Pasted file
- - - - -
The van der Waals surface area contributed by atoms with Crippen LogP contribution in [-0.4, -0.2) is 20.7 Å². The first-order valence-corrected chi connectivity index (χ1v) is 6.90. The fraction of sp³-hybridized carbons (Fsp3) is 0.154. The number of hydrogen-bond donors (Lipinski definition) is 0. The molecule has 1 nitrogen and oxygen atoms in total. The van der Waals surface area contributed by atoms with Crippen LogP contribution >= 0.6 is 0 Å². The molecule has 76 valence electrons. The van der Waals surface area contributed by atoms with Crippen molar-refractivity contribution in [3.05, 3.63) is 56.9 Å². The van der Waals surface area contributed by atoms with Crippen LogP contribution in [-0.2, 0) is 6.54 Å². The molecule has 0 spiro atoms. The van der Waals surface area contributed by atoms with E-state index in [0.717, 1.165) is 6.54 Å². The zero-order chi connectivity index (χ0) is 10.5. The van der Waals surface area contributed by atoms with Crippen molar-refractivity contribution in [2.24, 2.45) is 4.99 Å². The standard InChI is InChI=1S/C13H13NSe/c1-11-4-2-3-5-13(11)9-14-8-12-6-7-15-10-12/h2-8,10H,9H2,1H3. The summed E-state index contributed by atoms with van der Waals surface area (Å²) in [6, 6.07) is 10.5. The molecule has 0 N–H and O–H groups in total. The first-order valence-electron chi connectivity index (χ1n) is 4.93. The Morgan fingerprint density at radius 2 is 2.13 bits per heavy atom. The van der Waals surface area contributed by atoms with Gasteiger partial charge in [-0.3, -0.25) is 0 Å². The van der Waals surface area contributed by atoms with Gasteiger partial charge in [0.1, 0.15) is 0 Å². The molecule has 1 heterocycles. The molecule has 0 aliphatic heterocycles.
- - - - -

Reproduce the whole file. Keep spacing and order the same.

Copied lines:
The van der Waals surface area contributed by atoms with Crippen LogP contribution in [-0.4, -0.2) is 20.7 Å². The first-order valence-corrected chi connectivity index (χ1v) is 6.90. The fraction of sp³-hybridized carbons (Fsp3) is 0.154. The number of hydrogen-bond donors (Lipinski definition) is 0. The molecule has 1 nitrogen and oxygen atoms in total. The van der Waals surface area contributed by atoms with Crippen LogP contribution >= 0.6 is 0 Å². The molecule has 76 valence electrons. The van der Waals surface area contributed by atoms with Crippen molar-refractivity contribution in [3.05, 3.63) is 56.9 Å². The van der Waals surface area contributed by atoms with Crippen LogP contribution in [-0.2, 0) is 6.54 Å². The molecule has 0 spiro atoms. The van der Waals surface area contributed by atoms with E-state index in [0.717, 1.165) is 6.54 Å². The zero-order chi connectivity index (χ0) is 10.5. The van der Waals surface area contributed by atoms with Crippen molar-refractivity contribution in [2.24, 2.45) is 4.99 Å². The standard InChI is InChI=1S/C13H13NSe/c1-11-4-2-3-5-13(11)9-14-8-12-6-7-15-10-12/h2-8,10H,9H2,1H3. The summed E-state index contributed by atoms with van der Waals surface area (Å²) in [6, 6.07) is 10.5. The molecule has 0 N–H and O–H groups in total. The first-order valence-electron chi connectivity index (χ1n) is 4.93. The Morgan fingerprint density at radius 2 is 2.13 bits per heavy atom. The van der Waals surface area contributed by atoms with Gasteiger partial charge in [-0.3, -0.25) is 0 Å². The van der Waals surface area contributed by atoms with Gasteiger partial charge in [0.1, 0.15) is 0 Å². The molecule has 1 heterocycles. The molecule has 0 aliphatic heterocycles.